• \$\begingroup\$ I see. But you could still reuse native directives and build just what is missing on top of them. That would shorten your code. \$\endgroup\$ Apr 10, 2015 at 12:32
  • \$\begingroup\$ The angular native select is an actual html select box. I'm pretty sure trying to redefine it's behavior would cause more complexity. Though I've never tried. \$\endgroup\$
    – fretsejaz
    Apr 11, 2015 at 15:16

1 Answer 1


Having looked at your code I can see one major problem - your directive hides but does not isolate its scope.

That makes it vulnerable to both external and internal changes. Internally you may change a variable and forget to adjust it and suddenly your directive is using the same named variable from outside! Imagine all the bad things can happen to your directive!

That makes the maintenance a nightmare - you can't even use reliable tests to catch the "leaky" variables that you forgot to declare. They will keep "sleeping" quietly deep inside your code until the wake-up explosion :)

Your directive seems to be intended as encapsulated drop-in component. For which Angular's isolate scope is the best solution.

The isolated scope: {...} declaration inside your directive tells you exactly which attributes are "allowed" inside and how are they named. You see it clearly right at the top of your directive, which makes your code more readable and maintainable. Now you can change the outside-inside coupling nicely inside that declaration. That also would make your code cleaner, shorter and DRYer.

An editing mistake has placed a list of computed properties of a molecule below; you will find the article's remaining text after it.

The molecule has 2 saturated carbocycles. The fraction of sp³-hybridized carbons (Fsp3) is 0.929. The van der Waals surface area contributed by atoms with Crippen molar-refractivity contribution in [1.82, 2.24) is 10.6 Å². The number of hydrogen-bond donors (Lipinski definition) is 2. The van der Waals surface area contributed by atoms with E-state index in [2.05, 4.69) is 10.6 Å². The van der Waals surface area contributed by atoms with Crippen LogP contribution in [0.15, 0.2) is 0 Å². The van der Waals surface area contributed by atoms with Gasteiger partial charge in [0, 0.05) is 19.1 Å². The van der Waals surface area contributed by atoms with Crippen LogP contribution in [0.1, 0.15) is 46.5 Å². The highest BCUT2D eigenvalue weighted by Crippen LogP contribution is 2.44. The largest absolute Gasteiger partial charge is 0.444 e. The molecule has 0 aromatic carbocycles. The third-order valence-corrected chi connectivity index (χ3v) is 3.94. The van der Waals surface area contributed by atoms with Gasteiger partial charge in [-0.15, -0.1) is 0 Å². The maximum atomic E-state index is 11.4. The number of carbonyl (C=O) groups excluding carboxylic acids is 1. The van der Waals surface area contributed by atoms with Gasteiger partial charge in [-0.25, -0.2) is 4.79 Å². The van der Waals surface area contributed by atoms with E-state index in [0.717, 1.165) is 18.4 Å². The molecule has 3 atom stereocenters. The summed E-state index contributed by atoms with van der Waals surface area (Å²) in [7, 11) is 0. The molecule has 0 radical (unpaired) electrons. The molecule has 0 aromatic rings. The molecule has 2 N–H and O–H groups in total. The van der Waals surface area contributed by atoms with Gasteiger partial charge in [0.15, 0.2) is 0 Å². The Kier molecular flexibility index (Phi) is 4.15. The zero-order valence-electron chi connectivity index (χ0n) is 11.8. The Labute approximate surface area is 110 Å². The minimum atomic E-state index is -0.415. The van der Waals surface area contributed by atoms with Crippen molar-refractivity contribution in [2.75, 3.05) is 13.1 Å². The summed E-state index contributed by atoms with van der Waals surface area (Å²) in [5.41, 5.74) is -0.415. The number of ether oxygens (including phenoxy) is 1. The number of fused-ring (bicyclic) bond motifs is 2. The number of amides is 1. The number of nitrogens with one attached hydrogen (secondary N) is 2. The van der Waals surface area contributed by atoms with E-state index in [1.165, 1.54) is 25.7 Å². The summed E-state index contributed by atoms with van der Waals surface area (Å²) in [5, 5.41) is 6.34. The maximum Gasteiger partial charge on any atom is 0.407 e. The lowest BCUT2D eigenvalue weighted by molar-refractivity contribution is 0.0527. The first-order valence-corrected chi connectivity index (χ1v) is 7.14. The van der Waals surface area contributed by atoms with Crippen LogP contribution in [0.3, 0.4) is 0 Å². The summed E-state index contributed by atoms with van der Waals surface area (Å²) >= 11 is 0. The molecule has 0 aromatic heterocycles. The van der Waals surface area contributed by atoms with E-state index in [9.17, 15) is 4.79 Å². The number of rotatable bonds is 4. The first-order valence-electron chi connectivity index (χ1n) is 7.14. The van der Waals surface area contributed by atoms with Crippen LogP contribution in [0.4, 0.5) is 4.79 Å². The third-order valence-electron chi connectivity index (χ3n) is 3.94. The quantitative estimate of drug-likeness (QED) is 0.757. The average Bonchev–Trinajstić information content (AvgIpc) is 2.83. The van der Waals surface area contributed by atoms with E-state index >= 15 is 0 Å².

As side remark, I would generally try to avoid, if possible, the low-level "system functions" such as $parse, $filter etc. They are used by Angular internally to expose more user-friendly (and reader-friendly) API to you. Such as the isolated scope binding and using filters rather inside your templates (i.e. what it is meant to).

  • \$\begingroup\$ Thank you for looking at this. I recently fixed the scope issue, and these fixes are in the github repo (which has a demo now!). Unfortunately I don't how to implement this without parse as I need to get ahold of the source list. \$\endgroup\$
    – fretsejaz
    Apr 11, 2015 at 15:15
  • \$\begingroup\$ @fretsejaz You are using $parse for 2-way binding which is natively supported by the isolated scope. If you need more help, make another post here. \$\endgroup\$ Apr 11, 2015 at 15:23
  • \$\begingroup\$ So instead use something like scope["attributeName"] instead of the getter/setter functions? \$\endgroup\$
    – fretsejaz
    Apr 11, 2015 at 17:32
  • \$\begingroup\$ @fretsejaz No, just use the 2-binding like scope: {a : "="}. \$\endgroup\$ Apr 12, 2015 at 2:21